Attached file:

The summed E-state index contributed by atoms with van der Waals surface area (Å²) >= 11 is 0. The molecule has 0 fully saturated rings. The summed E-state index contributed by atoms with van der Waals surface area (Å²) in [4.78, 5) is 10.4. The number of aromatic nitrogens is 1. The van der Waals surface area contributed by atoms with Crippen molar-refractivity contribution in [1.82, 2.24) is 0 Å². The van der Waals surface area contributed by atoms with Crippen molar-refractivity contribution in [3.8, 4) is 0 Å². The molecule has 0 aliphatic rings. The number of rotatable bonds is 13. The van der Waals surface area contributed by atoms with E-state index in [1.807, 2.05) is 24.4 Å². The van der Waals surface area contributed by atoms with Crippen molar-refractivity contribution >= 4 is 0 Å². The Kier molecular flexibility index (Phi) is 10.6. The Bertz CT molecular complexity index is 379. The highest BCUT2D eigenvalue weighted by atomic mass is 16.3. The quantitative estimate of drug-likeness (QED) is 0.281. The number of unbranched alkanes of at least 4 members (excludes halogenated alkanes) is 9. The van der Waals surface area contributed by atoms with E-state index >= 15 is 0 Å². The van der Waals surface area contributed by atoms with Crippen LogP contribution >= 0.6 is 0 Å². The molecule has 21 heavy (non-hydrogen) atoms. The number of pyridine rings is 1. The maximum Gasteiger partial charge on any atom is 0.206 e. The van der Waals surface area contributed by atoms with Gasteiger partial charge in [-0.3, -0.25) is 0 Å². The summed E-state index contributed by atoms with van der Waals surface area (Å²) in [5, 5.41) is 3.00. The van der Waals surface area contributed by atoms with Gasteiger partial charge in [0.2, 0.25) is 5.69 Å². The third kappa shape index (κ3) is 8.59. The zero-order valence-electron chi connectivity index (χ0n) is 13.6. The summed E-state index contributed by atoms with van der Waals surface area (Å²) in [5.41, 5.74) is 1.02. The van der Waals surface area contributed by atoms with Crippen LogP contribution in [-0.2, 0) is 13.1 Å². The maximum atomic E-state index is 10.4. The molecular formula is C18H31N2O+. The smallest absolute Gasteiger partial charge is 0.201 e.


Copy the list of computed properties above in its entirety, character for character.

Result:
The summed E-state index contributed by atoms with van der Waals surface area (Å²) >= 11 is 0. The molecule has 0 fully saturated rings. The summed E-state index contributed by atoms with van der Waals surface area (Å²) in [4.78, 5) is 10.4. The number of aromatic nitrogens is 1. The van der Waals surface area contributed by atoms with Crippen molar-refractivity contribution in [1.82, 2.24) is 0 Å². The van der Waals surface area contributed by atoms with Crippen molar-refractivity contribution in [3.8, 4) is 0 Å². The molecule has 0 aliphatic rings. The number of rotatable bonds is 13. The van der Waals surface area contributed by atoms with E-state index in [1.807, 2.05) is 24.4 Å². The van der Waals surface area contributed by atoms with Crippen molar-refractivity contribution >= 4 is 0 Å². The Kier molecular flexibility index (Phi) is 10.6. The Bertz CT molecular complexity index is 379. The highest BCUT2D eigenvalue weighted by atomic mass is 16.3. The quantitative estimate of drug-likeness (QED) is 0.281. The number of unbranched alkanes of at least 4 members (excludes halogenated alkanes) is 9. The van der Waals surface area contributed by atoms with E-state index >= 15 is 0 Å². The van der Waals surface area contributed by atoms with Crippen LogP contribution >= 0.6 is 0 Å². The molecule has 21 heavy (non-hydrogen) atoms. The number of pyridine rings is 1. The maximum Gasteiger partial charge on any atom is 0.206 e. The van der Waals surface area contributed by atoms with Gasteiger partial charge in [-0.3, -0.25) is 0 Å². The summed E-state index contributed by atoms with van der Waals surface area (Å²) in [5, 5.41) is 3.00. The van der Waals surface area contributed by atoms with Gasteiger partial charge in [0.2, 0.25) is 5.69 Å². The third kappa shape index (κ3) is 8.59. The zero-order valence-electron chi connectivity index (χ0n) is 13.6. The summed E-state index contributed by atoms with van der Waals surface area (Å²) in [5.41, 5.74) is 1.02. The van der Waals surface area contributed by atoms with Crippen LogP contribution in [-0.2, 0) is 13.1 Å². The maximum atomic E-state index is 10.4. The molecular formula is C18H31N2O+. The smallest absolute Gasteiger partial charge is 0.201 e.